Certain manifestations of the allergic response, such as vasodilation and edema, may be attributed to the involvement of kinins, but, as yet, little data exist to show how these peptides could be produced during IgE-mediated events. We now report that purified human lung mast cells contain a kininogenase that is released in a dose-dependent fashion by anti-IgE. Release of kinin-generating activity parallels that of histamine and, like histamine release, kininogenase release is temperature-dependent. Kininogenase release also parallels increasing histamine release when mast cells of increasing size are stimulated with an optimal level of anti-IgE. Finally, when mast cells of >99% purity were optimally challenged, kininogenase activity again paralleled histamine levels in the release supernatant and residual cell pellet. The mast cell kininogenase appears to be a preformed mediator in that it occurs in lysates of unstimulated mast cells of >99% purity. Optimal generation of kinin from highly purified human low molecular weight kininogen occurred at pH 5.5 and in 8 preparations was 380 ± 237 ng kinin/h/106 mast cells (X̄ ± SD). Thus, human lung mast cells contain a kininogenase that is released during, and may participate in, IgE-mediated inflammatory disorders in humans.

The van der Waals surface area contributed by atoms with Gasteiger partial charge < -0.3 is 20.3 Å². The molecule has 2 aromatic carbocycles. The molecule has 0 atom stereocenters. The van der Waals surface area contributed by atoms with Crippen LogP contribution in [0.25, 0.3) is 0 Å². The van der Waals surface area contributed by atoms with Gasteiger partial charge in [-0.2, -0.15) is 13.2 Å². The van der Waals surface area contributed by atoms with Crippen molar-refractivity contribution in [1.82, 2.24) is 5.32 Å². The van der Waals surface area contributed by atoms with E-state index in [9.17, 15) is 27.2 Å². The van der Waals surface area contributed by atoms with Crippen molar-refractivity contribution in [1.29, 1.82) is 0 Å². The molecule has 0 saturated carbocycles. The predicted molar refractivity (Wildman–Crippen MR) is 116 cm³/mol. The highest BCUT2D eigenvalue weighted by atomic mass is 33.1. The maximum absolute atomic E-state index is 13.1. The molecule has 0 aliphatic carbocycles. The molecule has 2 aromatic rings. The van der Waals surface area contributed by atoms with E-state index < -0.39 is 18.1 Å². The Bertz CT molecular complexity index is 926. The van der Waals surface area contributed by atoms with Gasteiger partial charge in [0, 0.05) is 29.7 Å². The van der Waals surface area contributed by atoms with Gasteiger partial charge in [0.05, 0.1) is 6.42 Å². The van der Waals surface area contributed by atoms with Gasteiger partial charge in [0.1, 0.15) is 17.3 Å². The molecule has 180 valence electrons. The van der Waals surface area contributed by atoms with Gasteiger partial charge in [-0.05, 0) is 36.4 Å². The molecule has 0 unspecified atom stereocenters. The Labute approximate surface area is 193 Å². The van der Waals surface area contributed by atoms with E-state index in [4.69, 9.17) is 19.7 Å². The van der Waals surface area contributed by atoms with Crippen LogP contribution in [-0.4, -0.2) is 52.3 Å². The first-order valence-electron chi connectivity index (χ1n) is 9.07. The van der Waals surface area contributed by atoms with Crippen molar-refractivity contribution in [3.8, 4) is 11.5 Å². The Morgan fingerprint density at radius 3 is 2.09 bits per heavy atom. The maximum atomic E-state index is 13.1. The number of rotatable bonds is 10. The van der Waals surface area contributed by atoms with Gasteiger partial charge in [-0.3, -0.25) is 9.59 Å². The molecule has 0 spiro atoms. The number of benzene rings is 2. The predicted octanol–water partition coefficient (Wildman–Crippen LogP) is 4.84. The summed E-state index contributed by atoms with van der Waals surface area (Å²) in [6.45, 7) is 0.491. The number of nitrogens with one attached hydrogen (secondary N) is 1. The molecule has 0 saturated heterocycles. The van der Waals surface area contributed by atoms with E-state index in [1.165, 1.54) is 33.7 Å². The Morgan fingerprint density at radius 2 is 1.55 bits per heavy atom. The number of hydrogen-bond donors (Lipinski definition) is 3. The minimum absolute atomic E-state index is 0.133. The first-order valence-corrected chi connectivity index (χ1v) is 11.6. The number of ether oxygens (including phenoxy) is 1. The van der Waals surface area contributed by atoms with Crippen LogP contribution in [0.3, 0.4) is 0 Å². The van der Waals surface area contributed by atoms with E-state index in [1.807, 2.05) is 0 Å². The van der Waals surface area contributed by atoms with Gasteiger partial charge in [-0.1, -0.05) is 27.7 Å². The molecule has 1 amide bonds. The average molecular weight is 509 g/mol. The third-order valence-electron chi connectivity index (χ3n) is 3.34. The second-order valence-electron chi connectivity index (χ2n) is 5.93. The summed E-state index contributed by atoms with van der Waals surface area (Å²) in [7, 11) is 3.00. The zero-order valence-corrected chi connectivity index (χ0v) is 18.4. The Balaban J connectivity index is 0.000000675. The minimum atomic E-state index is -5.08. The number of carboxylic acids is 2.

|Original language||English (US)|
|Number of pages||4|
|Journal||American Review of Respiratory Disease|
|State||Published - 1985|
ASJC Scopus subject areas
- Pulmonary and Respiratory Medicine